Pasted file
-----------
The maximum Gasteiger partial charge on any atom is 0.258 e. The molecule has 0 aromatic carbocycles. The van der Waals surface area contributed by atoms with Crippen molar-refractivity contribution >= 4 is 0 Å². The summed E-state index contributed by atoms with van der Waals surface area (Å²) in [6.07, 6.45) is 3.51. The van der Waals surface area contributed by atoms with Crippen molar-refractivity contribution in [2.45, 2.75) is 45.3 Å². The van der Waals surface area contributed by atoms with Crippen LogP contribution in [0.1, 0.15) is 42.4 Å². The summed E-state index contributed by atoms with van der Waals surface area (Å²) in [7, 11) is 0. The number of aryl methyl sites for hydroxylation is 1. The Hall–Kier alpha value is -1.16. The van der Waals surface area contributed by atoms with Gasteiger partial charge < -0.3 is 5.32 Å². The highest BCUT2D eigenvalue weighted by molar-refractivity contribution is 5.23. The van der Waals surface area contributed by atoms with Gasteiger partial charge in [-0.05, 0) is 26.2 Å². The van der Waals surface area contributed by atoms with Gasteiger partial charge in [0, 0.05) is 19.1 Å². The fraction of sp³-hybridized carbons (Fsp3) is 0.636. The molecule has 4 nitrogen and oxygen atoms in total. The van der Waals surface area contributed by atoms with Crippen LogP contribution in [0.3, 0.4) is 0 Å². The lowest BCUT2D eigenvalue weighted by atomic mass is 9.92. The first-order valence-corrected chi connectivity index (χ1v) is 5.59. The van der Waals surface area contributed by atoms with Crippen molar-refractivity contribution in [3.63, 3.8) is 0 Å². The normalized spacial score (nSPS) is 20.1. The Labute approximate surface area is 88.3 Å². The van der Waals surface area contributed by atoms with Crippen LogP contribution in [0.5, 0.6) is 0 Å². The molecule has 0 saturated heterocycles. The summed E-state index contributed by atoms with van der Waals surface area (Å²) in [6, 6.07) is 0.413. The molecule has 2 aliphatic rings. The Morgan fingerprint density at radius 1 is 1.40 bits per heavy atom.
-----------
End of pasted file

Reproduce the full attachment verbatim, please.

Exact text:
The maximum Gasteiger partial charge on any atom is 0.258 e. The molecule has 0 aromatic carbocycles. The van der Waals surface area contributed by atoms with Crippen molar-refractivity contribution >= 4 is 0 Å². The summed E-state index contributed by atoms with van der Waals surface area (Å²) in [6.07, 6.45) is 3.51. The van der Waals surface area contributed by atoms with Crippen molar-refractivity contribution in [2.45, 2.75) is 45.3 Å². The van der Waals surface area contributed by atoms with Crippen LogP contribution in [0.1, 0.15) is 42.4 Å². The summed E-state index contributed by atoms with van der Waals surface area (Å²) in [7, 11) is 0. The number of aryl methyl sites for hydroxylation is 1. The Hall–Kier alpha value is -1.16. The van der Waals surface area contributed by atoms with Gasteiger partial charge < -0.3 is 5.32 Å². The highest BCUT2D eigenvalue weighted by molar-refractivity contribution is 5.23. The van der Waals surface area contributed by atoms with Gasteiger partial charge in [-0.05, 0) is 26.2 Å². The van der Waals surface area contributed by atoms with Gasteiger partial charge in [0, 0.05) is 19.1 Å². The fraction of sp³-hybridized carbons (Fsp3) is 0.636. The molecule has 4 nitrogen and oxygen atoms in total. The van der Waals surface area contributed by atoms with Crippen LogP contribution in [0.3, 0.4) is 0 Å². The lowest BCUT2D eigenvalue weighted by atomic mass is 9.92. The first-order valence-corrected chi connectivity index (χ1v) is 5.59. The van der Waals surface area contributed by atoms with Crippen molar-refractivity contribution in [3.63, 3.8) is 0 Å². The normalized spacial score (nSPS) is 20.1. The Labute approximate surface area is 88.3 Å². The van der Waals surface area contributed by atoms with Crippen LogP contribution in [0.5, 0.6) is 0 Å². The molecule has 0 saturated heterocycles. The summed E-state index contributed by atoms with van der Waals surface area (Å²) in [6, 6.07) is 0.413. The molecule has 2 aliphatic rings. The Morgan fingerprint density at radius 1 is 1.40 bits per heavy atom.